However, as much as organizations are struggling to find the right talent, job seekers are also facing challenges in connecting with prospective employers, according to Camacho. “One of the biggest barriers for job seekers connecting with employers is the difficulty of connecting the two parties. We can all agree that you shouldn’t use a hammer to paint a wall. Unfortunately, employers too often utilize the same hiring tools regardless of the role they’re trying to hire for,” Camacho said. 

“For example, if you’re trying to hire a senior executive for your company, it makes perfect sense to expect that individual to have a qualitative resume and cover letter detailing their soft skills and operational experiences. However, if you’re trying to hire a journeyman plumber, a resume is far less practical and you should focus on whether that plumber holds the appropriate licenses and certifications to execute the work,” Camacho explained. Overall, there is a general lack of visibility and networking opportunities within the industry and navigating the skilled trades sector for job opportunities can be more decentralized and reliant on word-of-mouth referrals, he added.

Angi’s scholarship initiative and its partnership with BlueRecruit intend to foster connections between job candidates eyeing opportunities in the skilled trades and professionals looking to grow their business, per the release. A digital career fair kicked off Tuesday to connect roughly 55,000 job seekers on the BlueRecruit platform to Angi’s network of nearly 200,000 professionals on a one-to-one basis, with professionals matching and hiring talent during the fair, the release said. 

Scholarship applicants are required to write a 1,000 to 2,000 word essay on one of three topics related to the trade labor shortage, according to a scholarship page. Applications are due Aug. 23. Angi’s Pro Council — a council of 15 professionals in Angi’s network representing businesses with “hundreds of collective years of experience” will evaluate the entries, Hicks said. She added that the entries coming in would be used as a “jumping off point” for evaluating the candidates. Winners will be announced on or around Sept. 2, according to the scholarship page.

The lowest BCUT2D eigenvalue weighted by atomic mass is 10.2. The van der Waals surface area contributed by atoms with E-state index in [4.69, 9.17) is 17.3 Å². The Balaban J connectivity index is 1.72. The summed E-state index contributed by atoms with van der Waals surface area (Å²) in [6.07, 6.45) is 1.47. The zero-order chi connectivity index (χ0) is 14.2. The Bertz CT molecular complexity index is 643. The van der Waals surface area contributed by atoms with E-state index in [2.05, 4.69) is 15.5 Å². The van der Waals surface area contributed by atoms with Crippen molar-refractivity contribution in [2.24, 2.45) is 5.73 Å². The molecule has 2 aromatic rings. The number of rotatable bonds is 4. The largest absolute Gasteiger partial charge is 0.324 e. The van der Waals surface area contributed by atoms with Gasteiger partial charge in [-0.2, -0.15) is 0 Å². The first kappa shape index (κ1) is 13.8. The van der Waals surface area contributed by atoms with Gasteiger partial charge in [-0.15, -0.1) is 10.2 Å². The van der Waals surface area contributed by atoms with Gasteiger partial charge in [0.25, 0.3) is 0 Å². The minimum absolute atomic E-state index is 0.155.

Other efforts are also underway to bridge the skilled labor gap. Integrated facilities management firm NEST, which helped form a Skilled Trades Advisory Council last year, recently launched a skilled trades program in partnership with a Major League Baseball franchise to encourage young people to consider skilled trades careers as viable and rewarding career options.

Meanwhile, Johnson Controls is investing in the skilled trades pipeline via partnerships and corporate sponsorships with K-12 schools and community colleges that aim to provide a pathway to employment at its locations throughout the country. 

While we have a great amount of work ahead to continue to demonstrate to young people — and just as importantly, to their parents — [the] benefits of the skilled trades, there is no doubt that the pendulum is beginning to swing in favor of pursuing vocational education and careers,” Camacho said.